Better to be dead.
Sitting on a park bench, watching the swans scribe their inscrutable trajectories on the lake's surface, streams of joggers, dog walkers, families with strollers flowing around him, but never too close, Julius felt more alone than ever. Better to be dead.
He knew he couldn't blame Tabytha, could only blame himself, but the whole thing was just so outrageous. If she hadn't broken his heart, then stomped on it; hadn't made him feel so betrayed and humiliated, he never would have posted all those detailed descriptions of meals consisting of boiled, broiled, braised, baked, grilled, poached, sautéed and stewed crow on the site where she documented her meals. He never would have posted exhaustive, fawning reviews of every film in the Passion of the Zombie Vampire heptalogy on the site where she logged her media consumption. He never would have replaced all her profile photos with selections from the ratemylooks.com all-time bottom-20 and updated her relationship status to 'putrescing'.
Doing it, he'd been gleeful and self-satisfied, even euphoric — but, afterwards, he'd felt even worse than before, as if anticipating the price he'd pay. Was now paying.
With cybercrime overtaking fleshcrime in annual costs; with cybercriminals capable, through self-replicating agent programs, of being in an unlimited number of places at once; with prisons overflowing, the Cybercrime Act of 2032 had been overdetermined. The digitization of life that had made cyberbanishment meaningful had also made it inevitable.
Cyberbanishment: the deletion of all his cyberaccounts and, far worse, the deactivation of his arfid and his arfreader. Sitting there, in the park, he was surrounded by people, but, to him, they were faceless ciphers, with no names, no interests, no relationships, none of the scores of personal details that their arfids were broadcasting for everyone else's arfreaders to project onto their retinas. And, to them, he was an ersatz person, revealing nothing and thus capable of anything. Even the dogs, with their mandated arfids, were fuller members of society than him.
For several hours, Julius had tried to make eye contact with someone, with anyone, but people's eyes just passed over him, as if he were an inanimate part of the landscape. The most he got, at least from adults, were several double takes as people saw him, then, worried that their arfreader was malfunctioning, looked at someone else, and, reassured, glanced, very quickly, back at him. Dogs and small children with no arfreaders did look at him, but their alarmed guardians quickly steered them away.
He reminded himself that he'd lived with no arfreader until his twelfth birthday, but it was one thing to have never experienced the world's true contextual richness, and a very much worse thing to have lost it.
“It's only for a year,” he told himself.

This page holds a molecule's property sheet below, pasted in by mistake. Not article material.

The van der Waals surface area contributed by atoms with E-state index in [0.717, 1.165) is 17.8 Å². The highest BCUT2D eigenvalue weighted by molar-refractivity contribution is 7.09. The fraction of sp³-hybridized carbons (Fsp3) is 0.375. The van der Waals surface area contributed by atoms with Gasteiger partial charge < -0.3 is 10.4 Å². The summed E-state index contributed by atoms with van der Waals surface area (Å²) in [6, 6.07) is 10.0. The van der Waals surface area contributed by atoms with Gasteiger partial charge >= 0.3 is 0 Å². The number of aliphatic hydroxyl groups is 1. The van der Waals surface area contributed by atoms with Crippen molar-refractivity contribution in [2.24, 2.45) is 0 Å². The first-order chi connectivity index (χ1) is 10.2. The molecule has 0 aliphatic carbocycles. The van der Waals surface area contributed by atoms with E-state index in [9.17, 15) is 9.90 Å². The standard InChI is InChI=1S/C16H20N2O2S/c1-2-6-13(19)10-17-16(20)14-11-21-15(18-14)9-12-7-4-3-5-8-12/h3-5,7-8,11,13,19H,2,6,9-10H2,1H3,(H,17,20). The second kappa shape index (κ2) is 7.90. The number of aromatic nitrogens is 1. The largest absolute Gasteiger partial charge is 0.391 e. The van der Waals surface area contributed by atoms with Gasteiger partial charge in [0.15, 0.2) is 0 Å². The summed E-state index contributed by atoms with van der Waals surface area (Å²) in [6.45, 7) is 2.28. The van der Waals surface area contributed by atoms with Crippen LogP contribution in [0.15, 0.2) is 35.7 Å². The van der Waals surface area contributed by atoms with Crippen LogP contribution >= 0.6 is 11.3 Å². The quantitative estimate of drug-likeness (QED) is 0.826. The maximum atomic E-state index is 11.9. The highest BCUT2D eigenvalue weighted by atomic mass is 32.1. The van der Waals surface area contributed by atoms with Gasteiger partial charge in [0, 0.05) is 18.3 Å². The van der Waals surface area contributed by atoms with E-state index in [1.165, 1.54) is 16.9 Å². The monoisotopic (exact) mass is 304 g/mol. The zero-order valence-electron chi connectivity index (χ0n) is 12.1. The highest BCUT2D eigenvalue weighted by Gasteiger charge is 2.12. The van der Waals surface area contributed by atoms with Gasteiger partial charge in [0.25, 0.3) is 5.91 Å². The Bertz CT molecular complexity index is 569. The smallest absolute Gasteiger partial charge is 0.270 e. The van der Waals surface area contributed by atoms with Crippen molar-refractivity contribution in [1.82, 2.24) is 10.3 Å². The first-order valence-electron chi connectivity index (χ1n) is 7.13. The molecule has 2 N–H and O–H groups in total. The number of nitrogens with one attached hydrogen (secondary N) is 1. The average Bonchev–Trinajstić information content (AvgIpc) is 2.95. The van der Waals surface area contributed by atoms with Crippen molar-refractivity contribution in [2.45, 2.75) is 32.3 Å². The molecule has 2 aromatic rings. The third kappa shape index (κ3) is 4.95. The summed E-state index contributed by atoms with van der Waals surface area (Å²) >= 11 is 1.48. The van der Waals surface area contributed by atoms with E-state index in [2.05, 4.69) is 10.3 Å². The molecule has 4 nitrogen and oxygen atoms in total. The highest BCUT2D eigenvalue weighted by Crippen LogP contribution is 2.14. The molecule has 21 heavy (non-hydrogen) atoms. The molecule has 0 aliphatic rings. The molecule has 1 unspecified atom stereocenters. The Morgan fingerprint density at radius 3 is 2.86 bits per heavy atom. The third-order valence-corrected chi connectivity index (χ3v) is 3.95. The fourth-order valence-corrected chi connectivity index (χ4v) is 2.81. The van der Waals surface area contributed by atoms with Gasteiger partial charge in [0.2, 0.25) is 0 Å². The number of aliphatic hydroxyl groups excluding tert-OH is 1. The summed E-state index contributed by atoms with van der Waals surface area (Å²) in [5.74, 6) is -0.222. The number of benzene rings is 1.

“A whole year!” his despondent self retorted.
In a year, his friends would have forgotten him twice over, half his vocabulary would be out of date, the entire culture would have passed him by.
He closed his eyes, and squeezed his fingers into fists. As he tried to recapture, in his mind, the world he'd lost, something wet brushed over his left wrist.
He opened his eyes — a dog, a golden retriever, was licking the back of his hand. Seized by conflicting impulses of gratitude to the dog for acknowledging him and alarm at being so unceremoniously licked by a strange animal, Julius froze.
“Don't worry — he only does that to people he likes,” said a woman's voice.
Approaching, looking straight at him: short, athletic, dark-skinned, darker-haired — perhaps Indian — and ... that was all he knew about her, which is to say he knew nothing. He couldn't remember the last time he'd conversed with a complete stranger.
Disarming anxiety bloomed in the pit of his stomach. He fought it back, aware of the irony, and forced himself to focus on her, now just an arm's length away, with his unaugmented sight. Her face was freckled, and pretty.
“I'm Rometa,” she said, and offered her hand.
“I'm Julius.” As he extended his hand, he was painfully aware that his palm was soaked with sweat.
When they shook, only the softest alarm went off in the back of his head — he didn't know her vaccination status. Then again, her dog had already licked him.
“You must really love dogs,” she said.
“Why do you say that?”
“Well, you didn't recoil from him even though he's ...” she glanced around, then whispered, “illegal.” When she saw the confusion on his face, she raised her eyebrows and added: “No arfid.”
He smiled, tasting bitterness.
“That makes two of us,” he said.
Now it was her turn to look confused.
“I've been, um, cyberbanished,” he said. “Couldn't you tell?”
“I keep my arfreader off most of the time,” she said. “Banished, huh? Must be quite a story.”
“You keep it off? By choice?”
“To you, that must seem like choosing to live in a prison.”
“How do you interact, with people?”
“I talk, I listen, I pay attention. If I want to know something about someone, I just ask.”
“But how do you know if you can trust people?”
“I've learned that I usually can. Besides, Shakespeare here is a better judge of character than any arfreader will ever be. Aren't you, boy?”
She bent down and ran her hand over the dog's neck and shoulders, then back around to its throat and chin. The dog smiled and licked her open palm.
“I just can't believe it,” Julius said, shaking his head.
“Come on our walk,” Rometa said, “and I'll show you a thing or two about this prison called real life.”
As he jogged after her into the great unknown mysterious world, Julius felt something he hadn't in a long time. Anticipation.
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Teper, I. A sentence to life. Nature 477, 126 (2011). https://doi.org/10.1038/477126a